Key concepts of Citizenship

There are two well-known principles for the grant of citizenship: 

  • While ‘jus soli’ confers citizenship on the basis of place of birth, ‘jus sanguinis’ gives recognition to blood ties. 
  • From the time of the Motilal Nehru Committee (1928), the Indian leadership was in favour of the enlightened concept of jus soli. 
  • The racial idea of jus sanguinis was also rejected by the Constituent Assembly as it was against the Indian ethos. 

Nationality vs Citizen:

Citizenship may be distinguished from nationality of a person. While the former refers to the relationship of an individual with the State from the internal aspect, the latter refers to similar relationship from the international aspect. While all citizens of a State must be its nationals, all nationals may not be its citizens. In India, the term nationality is neither used in the Constitution nor in the Citizenship Act, 1955. Therefore, every citizen of India would also be regarded as an Indian national.

Nationality denotes where an individual has been born or holds citizenship with a state. Nationality is obtained through inheritance from his/her parents.Citizenship is a legal status in a political institution such as a city or a state. The relationship between a citizen and the institution that confers this status is formal,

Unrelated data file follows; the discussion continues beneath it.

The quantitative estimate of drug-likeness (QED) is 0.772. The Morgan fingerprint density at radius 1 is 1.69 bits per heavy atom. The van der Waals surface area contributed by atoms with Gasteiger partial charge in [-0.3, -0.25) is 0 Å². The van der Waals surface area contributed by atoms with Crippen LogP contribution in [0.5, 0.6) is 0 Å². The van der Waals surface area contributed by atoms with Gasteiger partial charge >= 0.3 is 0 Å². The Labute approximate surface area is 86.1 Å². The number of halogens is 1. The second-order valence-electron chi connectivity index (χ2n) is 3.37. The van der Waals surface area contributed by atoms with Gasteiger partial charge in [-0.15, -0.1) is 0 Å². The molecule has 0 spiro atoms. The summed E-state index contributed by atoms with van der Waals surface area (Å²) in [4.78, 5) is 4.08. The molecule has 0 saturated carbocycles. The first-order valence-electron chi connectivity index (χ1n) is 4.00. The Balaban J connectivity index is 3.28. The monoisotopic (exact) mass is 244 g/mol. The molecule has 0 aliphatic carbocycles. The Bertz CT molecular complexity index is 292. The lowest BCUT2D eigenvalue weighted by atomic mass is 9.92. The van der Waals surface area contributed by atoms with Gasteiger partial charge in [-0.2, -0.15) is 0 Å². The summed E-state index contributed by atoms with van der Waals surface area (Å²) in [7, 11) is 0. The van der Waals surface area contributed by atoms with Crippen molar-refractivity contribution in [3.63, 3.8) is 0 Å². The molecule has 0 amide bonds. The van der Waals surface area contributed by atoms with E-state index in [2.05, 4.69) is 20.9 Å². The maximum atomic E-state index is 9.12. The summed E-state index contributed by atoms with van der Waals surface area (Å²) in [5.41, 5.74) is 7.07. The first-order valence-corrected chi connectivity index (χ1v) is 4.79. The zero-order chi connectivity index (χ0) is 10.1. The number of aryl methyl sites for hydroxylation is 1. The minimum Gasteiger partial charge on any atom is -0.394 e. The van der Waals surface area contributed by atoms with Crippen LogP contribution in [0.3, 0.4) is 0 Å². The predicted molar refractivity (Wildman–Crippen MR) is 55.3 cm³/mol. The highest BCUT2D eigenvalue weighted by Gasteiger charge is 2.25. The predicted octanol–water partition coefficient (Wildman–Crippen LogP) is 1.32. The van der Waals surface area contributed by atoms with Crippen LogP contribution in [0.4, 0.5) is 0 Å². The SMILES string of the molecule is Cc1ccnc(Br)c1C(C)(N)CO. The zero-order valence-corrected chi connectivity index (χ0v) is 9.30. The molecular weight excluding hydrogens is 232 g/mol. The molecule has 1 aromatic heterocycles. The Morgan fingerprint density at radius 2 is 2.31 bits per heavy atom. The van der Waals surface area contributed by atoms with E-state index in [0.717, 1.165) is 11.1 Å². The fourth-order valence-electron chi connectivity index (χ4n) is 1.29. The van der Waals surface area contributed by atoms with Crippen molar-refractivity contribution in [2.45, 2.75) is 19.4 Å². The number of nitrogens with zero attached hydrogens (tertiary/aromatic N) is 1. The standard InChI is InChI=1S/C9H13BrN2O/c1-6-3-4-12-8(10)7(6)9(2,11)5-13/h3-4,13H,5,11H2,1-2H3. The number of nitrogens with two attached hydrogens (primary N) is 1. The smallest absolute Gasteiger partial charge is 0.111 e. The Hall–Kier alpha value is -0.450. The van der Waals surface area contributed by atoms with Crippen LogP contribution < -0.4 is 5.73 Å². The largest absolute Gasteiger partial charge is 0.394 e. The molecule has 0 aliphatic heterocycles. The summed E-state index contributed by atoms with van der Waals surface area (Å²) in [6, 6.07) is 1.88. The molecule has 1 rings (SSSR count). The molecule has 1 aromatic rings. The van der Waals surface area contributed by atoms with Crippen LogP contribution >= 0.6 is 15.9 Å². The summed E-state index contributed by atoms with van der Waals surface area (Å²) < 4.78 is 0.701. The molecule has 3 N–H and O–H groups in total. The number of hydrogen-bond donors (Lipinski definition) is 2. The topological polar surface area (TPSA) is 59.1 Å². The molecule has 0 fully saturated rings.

Ethnic or RacialLegal or Juristic
Birth and Inheritance (subject to the rules prevalent in the country)Birth, Inheritance, Marriage, Naturalization,
Nationality cannot be changedCitizenship can be changed

Rights to be enjoyed by citizen in India:

  1. Article 15 – Prohibition of discrimination on the grounds of religion, race, caste, sex or place of birth
  2. Article 16 – Equality of opportunity in matters of public employment
  3. Article 19 – Protection of Six Fundamental Rights
  4. Article 29 – Protection of language, script and culture of minorities
  5. Articles 30 – Right of minorities to establish and administer educational institutions
  6. Right to vote
  7. Right to contest elections

Alien and Foreigner:

A person is an alien in a State if he is not a citizen of that State. The Foreigners Act, 1946 did not use the term alien. Section 2(a) of the Act defined the term ‘foreigner’. The Act was amended in 1957. Under the amended Act, the term ‘foreigner’ is defined to mean the same thing as an alien, i.e., a person who is not a citizen of India. The question, whether a person is an alien or not with respect to a State, is to be determined by the law of that State. 

An enemy alien is a person who is a subject of a State at war with India. It also includes Indian subjects voluntarily residing in or trading with an enemy country, while a Friendly alien resident in India may be conferred with full civil rights as opposed to political rights, an enemy alien is not held entitled to neither civil nor political rights. 

Rights enjoyed by foreigners except enemy aliens: